Master Trusts have excelled in creating a strong and effective framework to operate within. This has a number of elements, starting with purpose and objectives. Whilst initially it may seem obvious what the purpose and objectives of the Board are, it’s surprising how many Boards struggle to answer this question.
Therefore, spending time to clearly articulate this and agreeing them with all stakeholders is critical. Asking trustees on an individual basis, and using an independent party to help determine this can be particularly helpful as it avoids any conflicts of interest, encourages openness, and allows areas of disagreement to be identified.
- Skill set
As with any executive Board, having the right skill sets will drive better outcomes. These have to be complementary and, in my opinion, have to be greater than the sum of the parts. Bringing together a diverse board with differing skills will lead to better debate, challenge and outcomes. Like a corporate Board, many of the leading Master Trusts have specific role profiles, and employ specialist search and selection agencies to assist in recruitment.
When deciding what skill sets are required, consideration should be given not only to the objectives, but the member demographics. This is one area where Master Trusts have generally struggled, as it is difficult to cater for a very wide demographic. However, for many single employer schemes it should be easier. Master Trusts have overcome this challenge by creating member forums and this model can be replicated if finding someone willing to become a trustee is proving difficult.
- Effective decision making
As I’ve mentioned in previous articles, how decision making works is critical in delivering better outcomes, not just for members, but for all stakeholders. Many Master Trusts continually assess how effective they are, whether all trustees have an equal voice, what training is required, and whether ‘group think’ is creeping in.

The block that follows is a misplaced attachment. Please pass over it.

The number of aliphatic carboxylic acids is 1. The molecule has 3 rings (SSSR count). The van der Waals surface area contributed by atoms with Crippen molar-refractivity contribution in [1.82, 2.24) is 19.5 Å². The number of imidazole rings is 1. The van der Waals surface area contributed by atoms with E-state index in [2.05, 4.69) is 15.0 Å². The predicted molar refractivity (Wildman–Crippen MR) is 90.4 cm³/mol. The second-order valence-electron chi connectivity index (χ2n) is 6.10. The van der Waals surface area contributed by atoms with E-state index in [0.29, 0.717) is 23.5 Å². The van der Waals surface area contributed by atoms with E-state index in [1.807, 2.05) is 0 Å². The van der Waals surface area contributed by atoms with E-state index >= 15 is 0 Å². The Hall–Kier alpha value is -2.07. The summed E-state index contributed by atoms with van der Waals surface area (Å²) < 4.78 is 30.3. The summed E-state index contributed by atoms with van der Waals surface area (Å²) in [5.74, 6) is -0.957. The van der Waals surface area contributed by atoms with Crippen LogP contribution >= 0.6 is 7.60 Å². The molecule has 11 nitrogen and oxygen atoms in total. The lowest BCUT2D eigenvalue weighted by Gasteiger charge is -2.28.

Having an effective structure in place that can make decisions in a considered but speedy manner when required (i.e. not just once a quarter) can be the difference between an opportunity maximised or an opportunity missed, and the processes Master Trusts have adopted really do make a difference.
- Executive support
The scale of most Master Trusts means that they have the ability to create a comprehensive executive function that is there to support the Board on a day-to-day basis. This is more than just a secretariat function, although of course that is very important and part of the support. The Executive is there to work with the Trustee and their advisors to deliver the vision, lead projects, identify member trends, assess the impact of changes in legislation and manage the ‘Trustee Dashboard’. The Executive should be the Board’s confidant, critic, and friend!
Whilst many schemes won’t have the resource to have a full-time dedicated Executive, this type of support can be obtained externally and provides an independent view of how a Board is performing. For example, Capita Pension Solutions has a team that provides an Executive function for clients and this is being increasingly used by Trustees of both defined benefit (DB) and defined contribution (DC) schemes, as they see the value that such a service can bring, whether that be on an on-going or project basis.
The future of governance for single employer schemes
Through legislation, guidance from The Pensions Regulator, and experience, pension scheme governance has been substantially enhanced over the years. Many Master Trusts are now building on these foundations to take governance to a new level. Yes, they have bigger budgets and better resources than most single employer trust schemes, but that does not mean they have an exclusive right to the enhanced governance model. Single employer trust schemes can put in place a similar structure in a cost effective manner and look to replicate the key elements to drive better outcomes for all.
This article was featured in Pensions Aspects magazine October edition.
Last update: 7 October 2021
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